Montessori Play Tips for Kids: How to Introduce Montessori At Home

Maria Montessori was an Italian doctor and educator. From her work of analyzing children, the Montessori Method was born. It stresses the importance of focusing on kids and their own natural abilities through play. This method lets children learn through exploration of the senses without the help of adults. Montessori firmly believed that kids could teach themselves certain things by interacting with their environment. Her method can help develop language skills, motor skills and so much more.

At first, the Montessori method can seem daunting. As a parent, it can be a struggle to accept the idea of giving your child more freedom when it’s your job to protect them. The good news is that it’s easier than it seems to incorporate into the lives of your kids! At the core of it, the Montessori method is about observing your child, seeing what they like, and giving them gentle direction when needed. There are tons of things you can do or get that fall in line with this method. We’ve rounded up some tips to keep in mind when trying to bring Montessori into your home.

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Talk to Your Child

Whether it’s a conversation, reading or even singing – communicating to your kids in a gentle but normal way can help them gain language skills earlier on. Tell your kids jokes, ask them questions, talk about things that might interest them. Genuinely listen to what they have to say as well. Keeping up a respectful but meaningful conversation is a skill that will be useful no matter where they go in life. Simply talking is a great way to promote social development in a safe environment.

Child Reading

Keep Things Fresh

Try rotating the selection of toys and books on display for your kids. Having everything out at once can be overwhelming and can put less of a focus on toys that are actually helpful to development. Leave your child’s favorite toy out but also make sure to include items that are focused on the use of imagination. That means less shiny battery-operated toys!

Also, be sure to let them pick what they want to read or play with. Letting them be free with what materials they choose can give you a better idea of what captures their attention and will let you better provide for them. With fewer distractions, they can concentrate better on one task.

Stay Organized

Make sure items like clothes, toys, etc have a designated area. Your child will pick up on where everything belongs with time. It might seem easier to just dump everything into one big basket, but in the long run, having separate areas for everything will go a long way.

An important part of this tip is to keep all these items on low shelves that your child can reach them. The accessibility will mean that your child will be more willing to put everything in its place. This is essential for kids to learn responsibility for their belongings. Plus, a sense of routine is also very helpful.

Mother and child

Let Them Help

Ever sweep your kitchen and see your child eyeing the broom? You’d be surprised exactly how much kids want to do what you do. Involve them in your daily chores, especially those they show interest in. For example, let them set the table, water the plants, wipe a counter or help put things away. The Montessori method aims to let kids do things by themselves, so make sure to guide them from the sidelines. These small actions drive home the points of organization and responsibility. Successfully completing tasks can also boost self-confidence in your child. That being said, emphasize the process and not the end result. As your child is learning these skills, they won’t start out perfect but they’ll get better with practice.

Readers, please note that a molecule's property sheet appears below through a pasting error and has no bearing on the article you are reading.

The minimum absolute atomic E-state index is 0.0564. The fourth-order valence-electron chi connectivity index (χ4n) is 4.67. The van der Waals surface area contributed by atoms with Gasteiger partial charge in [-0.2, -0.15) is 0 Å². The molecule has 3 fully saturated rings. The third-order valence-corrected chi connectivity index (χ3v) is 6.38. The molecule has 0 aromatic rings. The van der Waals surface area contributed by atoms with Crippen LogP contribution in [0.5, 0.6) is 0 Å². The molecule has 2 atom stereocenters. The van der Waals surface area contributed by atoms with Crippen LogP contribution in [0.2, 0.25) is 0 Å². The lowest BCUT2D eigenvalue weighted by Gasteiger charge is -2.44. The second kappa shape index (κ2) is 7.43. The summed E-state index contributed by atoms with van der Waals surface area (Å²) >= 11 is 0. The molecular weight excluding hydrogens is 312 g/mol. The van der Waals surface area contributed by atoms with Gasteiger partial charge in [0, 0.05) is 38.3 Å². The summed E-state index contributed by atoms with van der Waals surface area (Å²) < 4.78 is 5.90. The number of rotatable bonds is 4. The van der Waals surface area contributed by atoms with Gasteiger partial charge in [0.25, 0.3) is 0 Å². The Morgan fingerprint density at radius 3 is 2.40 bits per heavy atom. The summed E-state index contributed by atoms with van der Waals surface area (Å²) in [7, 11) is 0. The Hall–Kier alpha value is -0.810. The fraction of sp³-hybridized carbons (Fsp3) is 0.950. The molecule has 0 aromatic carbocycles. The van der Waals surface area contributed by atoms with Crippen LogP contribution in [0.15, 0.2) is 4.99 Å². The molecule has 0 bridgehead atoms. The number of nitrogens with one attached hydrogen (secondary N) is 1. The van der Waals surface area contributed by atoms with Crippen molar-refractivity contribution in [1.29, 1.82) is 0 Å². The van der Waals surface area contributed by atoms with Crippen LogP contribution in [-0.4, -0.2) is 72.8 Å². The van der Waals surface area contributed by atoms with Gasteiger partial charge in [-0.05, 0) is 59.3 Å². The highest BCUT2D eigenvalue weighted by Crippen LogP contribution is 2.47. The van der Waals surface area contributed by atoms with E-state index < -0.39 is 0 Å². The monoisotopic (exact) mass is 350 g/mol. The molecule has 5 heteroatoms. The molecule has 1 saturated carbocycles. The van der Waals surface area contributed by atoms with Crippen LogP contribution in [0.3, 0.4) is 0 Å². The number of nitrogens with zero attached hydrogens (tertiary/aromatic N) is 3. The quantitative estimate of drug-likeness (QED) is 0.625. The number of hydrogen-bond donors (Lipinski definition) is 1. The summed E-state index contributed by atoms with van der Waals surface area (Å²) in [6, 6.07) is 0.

Set Up a Playdate

Kids are quick to make friends with one another and that’s good! If their friends aren’t the same age, it can be pretty beneficial to them. By having your child be around kids of different ages, it creates an opportunity for them to learn from one another. It also fosters a sense of acceptance and shows the importance of inclusion. For this very reason, Montessori classrooms put different age groups together. For example, 3 to 6-year-olds would be in the same classroom.

Girls in flower field

Be One With Nature

The best place to let your child make use of their senses is right outside. Go for walks or head to the park. Let your child collect leaves and lay in the grass. You can even bring the leaves inside the home and make a nature table. It all depends on the season,  so if it’s summer, the table will have shells and sand, but if it’s autumn, it’ll have pumpkins and apples. Nature is filled with sensory experiences and having a connection with it can raise your child’s perception and admiration for the world around them.

DIY Is Your Friend

Doing hands-on activities is always a plus. Exploring, manipulating and playing are all essential parts of Montessori’s method. Creating things from scratch help with creativity and reasoning. They can do everything from help making a holiday-themed costume to making slime and much more! 

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